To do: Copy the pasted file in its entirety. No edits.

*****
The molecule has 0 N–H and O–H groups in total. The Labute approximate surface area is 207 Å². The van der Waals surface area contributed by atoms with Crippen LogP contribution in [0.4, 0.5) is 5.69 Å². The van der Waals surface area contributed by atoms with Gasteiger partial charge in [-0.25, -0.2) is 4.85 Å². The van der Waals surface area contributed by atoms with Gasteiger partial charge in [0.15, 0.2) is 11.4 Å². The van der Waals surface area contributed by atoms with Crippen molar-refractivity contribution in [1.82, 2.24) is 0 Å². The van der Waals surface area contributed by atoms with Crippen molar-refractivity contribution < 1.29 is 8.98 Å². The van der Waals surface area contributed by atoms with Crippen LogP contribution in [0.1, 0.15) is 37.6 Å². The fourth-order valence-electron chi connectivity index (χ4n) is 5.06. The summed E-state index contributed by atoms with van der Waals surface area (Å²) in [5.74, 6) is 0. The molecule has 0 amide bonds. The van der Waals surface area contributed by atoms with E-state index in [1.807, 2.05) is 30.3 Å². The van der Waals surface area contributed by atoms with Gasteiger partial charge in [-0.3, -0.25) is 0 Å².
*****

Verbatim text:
The molecule has 0 N–H and O–H groups in total. The Labute approximate surface area is 207 Å². The van der Waals surface area contributed by atoms with Crippen LogP contribution in [0.4, 0.5) is 5.69 Å². The van der Waals surface area contributed by atoms with Gasteiger partial charge in [-0.25, -0.2) is 4.85 Å². The van der Waals surface area contributed by atoms with Gasteiger partial charge in [0.15, 0.2) is 11.4 Å². The van der Waals surface area contributed by atoms with Crippen molar-refractivity contribution in [1.82, 2.24) is 0 Å². The van der Waals surface area contributed by atoms with Crippen molar-refractivity contribution < 1.29 is 8.98 Å². The van der Waals surface area contributed by atoms with Crippen LogP contribution in [0.1, 0.15) is 37.6 Å². The fourth-order valence-electron chi connectivity index (χ4n) is 5.06. The summed E-state index contributed by atoms with van der Waals surface area (Å²) in [5.74, 6) is 0. The molecule has 0 amide bonds. The van der Waals surface area contributed by atoms with E-state index in [1.807, 2.05) is 30.3 Å². The van der Waals surface area contributed by atoms with Gasteiger partial charge in [-0.3, -0.25) is 0 Å².